Thinking of a winter solstice wedding?
The solstice, which occurs on December 21, is an auspicious occasion that is celebrated around the world. It represents a turning point in the year, just as marriage represents a turning point in your lives, and since the holiday season is meant to be joyous it can be a very happy time for a wedding!
Not all your relatives will love the idea. They may be stressed out about the holidays or feel it is too much to add a wedding to the schedule. They may not relate to the symbolism of the solstice. But if you feel this is the right day, you can imbue your ceremony with the light of love and a sense of promise of bright things to come.
There is much folk lore and history about winter solstice. Although it is the shortest day and darkest night of the year, from that day forward, the days will grow longer and the nights shorter. It is a time to celebrate the reemergence of the sun's light.
The ancients would mark this time of year with rituals. They didn't have Al Roker to tell them the sunlight, indeed, would return, so they would light fires, make offerings to the gods and pray for the return of the light. They would even make noise to make sure the gods knew they were still there. Some say this was later translated to mean merriment!
In general, December is a celebratory time for all faith backgrounds. Hanukah, Christmas, Kwanza and Yule are all celebrated with light -- candles, yule logs, fire in the hearth and electric lights of all kinds.
December 21 is also the day designated to celebrate the holiday known as Yule. It is an old European custom to burn the Yule log on the winter solstice. Today, people who practice earth-based spirituality celebrate Yule with gift giving, feasting, merriment and a fire in the fireplace whenever possible. Many mark this day with candle lighting rituals (and a bonfire here and there).
A solstice wedding can represent a promise for more light in your lives. It can surround your whole family in the light of love. And it can be filled with merriment and celebration.
Elements of a Solstice Wedding Ceremony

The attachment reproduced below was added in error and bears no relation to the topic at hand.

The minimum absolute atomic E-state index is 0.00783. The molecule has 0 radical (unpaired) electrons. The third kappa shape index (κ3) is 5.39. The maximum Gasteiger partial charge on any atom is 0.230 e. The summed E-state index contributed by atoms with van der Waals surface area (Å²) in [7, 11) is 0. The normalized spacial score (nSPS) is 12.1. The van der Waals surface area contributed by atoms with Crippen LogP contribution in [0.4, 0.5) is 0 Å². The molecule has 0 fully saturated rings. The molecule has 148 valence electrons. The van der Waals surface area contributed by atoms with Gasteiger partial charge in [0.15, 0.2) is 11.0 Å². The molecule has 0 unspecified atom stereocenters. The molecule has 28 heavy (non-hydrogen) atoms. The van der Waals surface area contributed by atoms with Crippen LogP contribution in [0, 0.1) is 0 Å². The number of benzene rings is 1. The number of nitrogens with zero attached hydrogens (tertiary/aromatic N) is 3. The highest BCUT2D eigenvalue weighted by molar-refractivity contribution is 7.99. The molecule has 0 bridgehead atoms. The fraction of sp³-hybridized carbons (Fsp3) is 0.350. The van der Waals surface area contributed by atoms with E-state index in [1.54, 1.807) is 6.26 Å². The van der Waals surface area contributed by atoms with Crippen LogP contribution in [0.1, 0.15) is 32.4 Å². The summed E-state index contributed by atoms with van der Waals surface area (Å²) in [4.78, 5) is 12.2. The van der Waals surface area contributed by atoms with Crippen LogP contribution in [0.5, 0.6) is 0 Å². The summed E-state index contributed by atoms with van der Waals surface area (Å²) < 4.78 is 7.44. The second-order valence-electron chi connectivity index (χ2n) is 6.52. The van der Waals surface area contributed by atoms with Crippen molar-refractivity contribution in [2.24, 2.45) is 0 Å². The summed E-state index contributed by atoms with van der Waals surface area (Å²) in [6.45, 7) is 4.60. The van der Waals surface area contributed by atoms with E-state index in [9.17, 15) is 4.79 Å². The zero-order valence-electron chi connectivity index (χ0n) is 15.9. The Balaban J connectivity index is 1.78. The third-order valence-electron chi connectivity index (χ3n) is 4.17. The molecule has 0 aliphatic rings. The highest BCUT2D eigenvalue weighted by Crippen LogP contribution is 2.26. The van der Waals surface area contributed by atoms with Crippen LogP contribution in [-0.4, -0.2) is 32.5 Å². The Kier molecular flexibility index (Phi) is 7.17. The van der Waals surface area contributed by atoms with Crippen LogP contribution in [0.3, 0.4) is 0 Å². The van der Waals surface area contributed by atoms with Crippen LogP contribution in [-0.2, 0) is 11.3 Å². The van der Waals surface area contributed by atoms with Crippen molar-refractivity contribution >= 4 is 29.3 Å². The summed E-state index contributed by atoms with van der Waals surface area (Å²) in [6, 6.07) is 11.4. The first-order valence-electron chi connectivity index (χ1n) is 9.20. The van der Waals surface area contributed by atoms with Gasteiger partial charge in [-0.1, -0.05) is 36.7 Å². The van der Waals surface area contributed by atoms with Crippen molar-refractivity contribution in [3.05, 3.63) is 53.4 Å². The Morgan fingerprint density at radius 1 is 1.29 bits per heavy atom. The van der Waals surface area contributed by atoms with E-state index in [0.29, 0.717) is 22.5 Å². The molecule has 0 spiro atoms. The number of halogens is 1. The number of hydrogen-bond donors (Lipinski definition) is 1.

Here are some non-religious elements of solstice wedding ceremonies I've officiated. Your designated clergy person, or even a friend or family member, can officiate and guide you through so that you and your beloved can just "be" and receive the blessings.
Officiant offers opening words to unify those gathered: Tonight, we celebrate the merger of two people in love and the families united on this day. It is a bright and joyous time for loved ones to gather together. Tonight is winter solstice -- the darkest night of the year, and the time to celebrate the reemergence of the sun's light. From this day forward, the days will grow longer and the dark nights shorter. On this auspicious evening we are gathered to celebrate the light of love that burns brightly between this couple with the prayer that it will burn brightly for them in all the seasons of their lives.
Officiant addresses the couple: Just as the solstice symbolizes the rebirth of the sun, and symbolizes the sun coming closer to the earth, you two are also reborn on this day. It is said that on the wedding day, a couple is granted a clean slate, a fresh start. As you become closer to each other, may you feel a deepening sense of oneness.
On this day, as you stand at the doorway to your future, take a moment to reflect on all that came before to bring you to this day... to acknowledge the love and support of those loved ones who are here to share in this sacred event... and, also, to remember those ancestors and loved ones who are no longer with us.
Couple lights a memory candle: First, we light a candle to remember the ancestors who came before us. Let's join together in silence for a moment of remembrance.
Couple lights a solstice candle: Now, looking forward, we invite the couple to light the solstice candle and make a wish (or say a prayer) for their life together.
All guests light a votive candle: And now, everyone here will have a chance to add illumination to this night. This couple asks that you each light a candle in honor of their marriage to bless them on their journey to the altar. Tea-light candles are lined along the table. Please light a candle with a lit taper candle and then hand the taper to the person behind you. Then return to where you were. We'll do this in silence.
Ask group to silently bless couple: (Once everyone's candles are lit) Now, please think of a special blessing or wish for a happy marriage and hold that thought in your heart. (Or if it is a small group, blessings can be out loud.)
Close with this non-denominational Celtic blessing:
May peace and plenty be first to lift the latch on your door. And may happiness be guided to your home by the light of these candles. Amen.
This ritual can also be adapted as a ceremony of light and used any time of year.